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Process For Methane To Methanol

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#1 chemical_teo


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Posted 18 December 2018 - 03:34 PM

Hi all, 


I am currently at the process related aspects of methane to methanol process using zeolites as catalysts. As you may know, zeolites are porous materials in which the methanol mostly stays inside the pores of the catalyst. 


As a consequence, I was trying to find ideas to take off all this methanol in the pores. One of my ideas was to apply a vaccum. I have no clue if this is a good idea but I would do it using two reactors with two different pressures, a bit like in PSA but for reactors. Then I would put heat recovery and a condenser to take off all the MeOH. 


What do you think? Any other ideas ? 




Simplifistic proposed flowsheet: 


Attached File  Draw03.png   38.94KB   1 downloads

Edited by chemical_teo, 19 December 2018 - 04:17 AM.

#2 Art Montemayor

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Posted 18 December 2018 - 08:12 PM



My first suggestion and comment to you is to learn how to communicate your thoughts effectively.

You state you are dealing with a process that converts methane to methanol using zeolites as a catalyst.  Fine.  That part communicates OK.  However, you don’t identify the name of the process nor do you describe the reaction type or equipment used - such as drawing a simple process flow diagram.  I don’t think we all know that methanol stays inside the pores of the catalyst.  I thought it was the methane that was the smallest molecule and therefore had access to entering the pores.  Please tell us the name of the process and where we can find details on it, if you can't describe it accurately.


Anyway, why are you using/proposing/ an adsorptive catalyst that “traps” your product methanol?  That doesn’t seem to be very practical.  Why not just employ a catalyst that allows free entrance and exit of both the reactants and products?  You fail to explain this query.


Consequently, you infer you are trying to “strip” the catalyst of the entrapped methanol product.  Is that what you mean to state?  Does your process design allow for this?  What I mean is that you are imposing a batch type of operation that is not steady state.  You have to have your reactor bed isolated for regeneration and consequently your methanol production is 100% stopped during that period.  Is that what you want?


You mention PSA adsorption as an example.  You are totally mixed up with how an adsorption process works.  PSA works only with a pressurized process.  Is your process pressurized? 


Please tell our members exactly - and in detail - what you are proposing, together with a flow diagram at least of how the process is supposed to operate.  No process design engineer I know would propose a process where the catalyst would act as a containment trap for the resulting product.  Catalysts become tainted, clogged, worn, and spent after their effective life ceases.  They then are discarded or regenerated - but they are not allowed to get poisoned by the very product they help to produce.  That just doesn’t make much sense.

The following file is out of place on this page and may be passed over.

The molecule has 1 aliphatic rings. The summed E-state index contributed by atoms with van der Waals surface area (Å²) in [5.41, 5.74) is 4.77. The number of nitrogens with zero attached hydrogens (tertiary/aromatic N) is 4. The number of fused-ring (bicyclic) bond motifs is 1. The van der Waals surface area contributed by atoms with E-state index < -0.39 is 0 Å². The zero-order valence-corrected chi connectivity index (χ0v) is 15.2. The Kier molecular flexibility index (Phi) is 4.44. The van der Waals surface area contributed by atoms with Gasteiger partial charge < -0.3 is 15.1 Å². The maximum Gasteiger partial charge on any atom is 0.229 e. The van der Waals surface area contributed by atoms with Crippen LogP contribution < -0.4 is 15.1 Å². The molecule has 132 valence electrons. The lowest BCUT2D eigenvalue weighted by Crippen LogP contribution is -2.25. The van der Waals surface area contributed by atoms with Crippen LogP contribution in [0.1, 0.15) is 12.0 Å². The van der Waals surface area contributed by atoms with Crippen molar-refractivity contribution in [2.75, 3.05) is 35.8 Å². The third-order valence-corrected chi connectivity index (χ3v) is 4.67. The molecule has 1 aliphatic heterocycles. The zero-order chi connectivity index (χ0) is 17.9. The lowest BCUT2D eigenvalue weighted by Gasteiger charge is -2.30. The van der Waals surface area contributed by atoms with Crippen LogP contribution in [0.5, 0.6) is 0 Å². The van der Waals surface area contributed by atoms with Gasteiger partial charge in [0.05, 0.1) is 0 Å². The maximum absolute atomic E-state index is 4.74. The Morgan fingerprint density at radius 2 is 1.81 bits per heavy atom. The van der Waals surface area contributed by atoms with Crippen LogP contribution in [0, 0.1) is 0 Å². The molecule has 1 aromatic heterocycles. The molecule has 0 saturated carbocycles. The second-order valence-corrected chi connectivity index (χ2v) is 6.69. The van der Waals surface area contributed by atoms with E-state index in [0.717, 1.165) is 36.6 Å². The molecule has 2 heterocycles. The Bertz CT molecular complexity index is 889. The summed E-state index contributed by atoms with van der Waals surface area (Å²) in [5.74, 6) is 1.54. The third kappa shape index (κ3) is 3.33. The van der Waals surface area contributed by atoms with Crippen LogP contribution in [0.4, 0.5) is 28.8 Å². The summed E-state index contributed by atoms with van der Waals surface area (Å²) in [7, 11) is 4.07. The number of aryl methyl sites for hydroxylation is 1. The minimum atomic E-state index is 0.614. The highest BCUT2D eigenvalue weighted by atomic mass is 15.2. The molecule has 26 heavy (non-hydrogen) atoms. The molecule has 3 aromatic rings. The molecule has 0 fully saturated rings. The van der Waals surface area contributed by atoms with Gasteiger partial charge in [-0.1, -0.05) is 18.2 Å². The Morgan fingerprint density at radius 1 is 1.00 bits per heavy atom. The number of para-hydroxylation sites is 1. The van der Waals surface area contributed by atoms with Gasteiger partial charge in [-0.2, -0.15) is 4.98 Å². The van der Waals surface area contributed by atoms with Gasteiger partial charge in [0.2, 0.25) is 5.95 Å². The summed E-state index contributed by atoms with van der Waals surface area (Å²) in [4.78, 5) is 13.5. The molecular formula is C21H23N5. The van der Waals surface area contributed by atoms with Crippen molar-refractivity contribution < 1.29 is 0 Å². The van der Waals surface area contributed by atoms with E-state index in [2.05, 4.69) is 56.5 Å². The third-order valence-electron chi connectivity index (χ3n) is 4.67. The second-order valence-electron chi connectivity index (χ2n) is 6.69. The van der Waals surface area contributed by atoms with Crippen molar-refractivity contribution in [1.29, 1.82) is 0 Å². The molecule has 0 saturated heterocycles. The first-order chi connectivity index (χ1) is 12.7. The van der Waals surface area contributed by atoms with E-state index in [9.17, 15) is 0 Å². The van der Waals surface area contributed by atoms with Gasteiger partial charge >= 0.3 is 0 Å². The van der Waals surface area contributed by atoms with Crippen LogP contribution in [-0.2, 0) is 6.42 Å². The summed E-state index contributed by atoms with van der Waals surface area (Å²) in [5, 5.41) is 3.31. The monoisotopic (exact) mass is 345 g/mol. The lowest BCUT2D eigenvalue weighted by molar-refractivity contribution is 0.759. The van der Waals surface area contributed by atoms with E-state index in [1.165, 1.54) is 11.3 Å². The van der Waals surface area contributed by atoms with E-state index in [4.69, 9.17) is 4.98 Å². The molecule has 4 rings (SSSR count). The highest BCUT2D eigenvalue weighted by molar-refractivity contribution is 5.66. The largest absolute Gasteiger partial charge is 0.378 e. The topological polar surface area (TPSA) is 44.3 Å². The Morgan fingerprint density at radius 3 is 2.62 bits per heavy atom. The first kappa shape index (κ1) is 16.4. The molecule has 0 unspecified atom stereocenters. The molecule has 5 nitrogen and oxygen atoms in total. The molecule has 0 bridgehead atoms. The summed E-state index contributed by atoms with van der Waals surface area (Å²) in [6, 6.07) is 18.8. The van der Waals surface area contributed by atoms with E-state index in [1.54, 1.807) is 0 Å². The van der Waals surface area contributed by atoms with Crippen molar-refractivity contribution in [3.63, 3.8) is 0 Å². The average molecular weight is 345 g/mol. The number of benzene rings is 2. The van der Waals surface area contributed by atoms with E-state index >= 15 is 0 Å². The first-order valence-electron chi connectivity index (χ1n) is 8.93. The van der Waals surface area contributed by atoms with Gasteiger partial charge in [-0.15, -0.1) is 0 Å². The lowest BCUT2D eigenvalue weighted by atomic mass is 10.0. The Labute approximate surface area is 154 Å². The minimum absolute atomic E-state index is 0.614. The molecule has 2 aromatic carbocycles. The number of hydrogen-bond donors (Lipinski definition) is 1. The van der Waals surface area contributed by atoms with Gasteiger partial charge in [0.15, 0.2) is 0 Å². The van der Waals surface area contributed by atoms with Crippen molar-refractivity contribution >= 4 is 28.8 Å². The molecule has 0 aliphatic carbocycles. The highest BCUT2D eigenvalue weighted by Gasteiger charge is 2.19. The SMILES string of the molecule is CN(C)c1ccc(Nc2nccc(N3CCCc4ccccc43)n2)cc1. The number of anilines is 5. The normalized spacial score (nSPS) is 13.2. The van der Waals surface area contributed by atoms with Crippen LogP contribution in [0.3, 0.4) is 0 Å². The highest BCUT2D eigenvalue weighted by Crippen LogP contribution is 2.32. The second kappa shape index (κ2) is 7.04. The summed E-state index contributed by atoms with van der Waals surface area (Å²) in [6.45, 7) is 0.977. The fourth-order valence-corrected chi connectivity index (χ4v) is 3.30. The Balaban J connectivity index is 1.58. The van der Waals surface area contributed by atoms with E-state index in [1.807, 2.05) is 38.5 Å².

#3 chemical_teo


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Posted 19 December 2018 - 04:18 AM

Thanks for your reply. We use a catalyst that partially traps methanol simply because it is the most efficient for the moment. Obviously, we would prefer to use a catalyst where the desired product doesn't stay in the pores but we don't have any other solution nowadays. The process I am describing doesn't exist for zeolites (at least for my searches) but I am trying to design a possibility. Therefore, I drew this small simplistic flowsheet (see initial message). Yes, my process is for sure pressurized (around 7-10 MPa). The process however needs to be isothermal. 


For the moment I have a distallation column for the separation but maybe a condenser would be enough to condense all the methanol (liquid at room temperature) ?  


The proposed reactor is based on a patent I've seen (see Patent RU, 2200731, 2001) .


It's basically a PFR with multiple inlets for oxygen... (only one inlet of methane)

#4 Art Montemayor

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Posted 19 December 2018 - 11:27 AM



I don't think you are telling us all of the "story".  You are a student and you are basing yourself on a partial oxidation process patented by somebody else - but as yet, not operational in the industrial world (for obvious reasons).  Why are you doing this - as a curiosity item?  as an assignment?  as a dare?  It is important to know this in order to determine how much effort can be justified into resolving a lot of the many problems this partial oxidation idea contains.  Refer to my comments in the attached.  Also note that you could have done the same reactor sketch downloading I did - which details more than yours - but you didn't bother.


Please answer my questions.

  • How have you come to identify the catalyst as a zeolite that adsorbs methanol?
  • What are the conditions and flows of the process?
  • If you intend to propose a replacement for a syn gas reactor, you are confronting the design of equipment that is going to be formidable in weight and size.  What is the advantage of doing this?
  • How much methanol do you propose to produce?
  • How would you handle the isolation and regeneration of each reactor?
  • Are you restricted to using only zeolite catalyst of a certain pore size that captures methanol?
  • Is no other zeolite pore size applicable?  I may be wrong, but that doesn't sound natural for catalyst action.
  • What would you do with batch-wise produced steam?


Attached File  Methane Partial Oxidation Process for Methanol.docx   46.92KB   9 downloads

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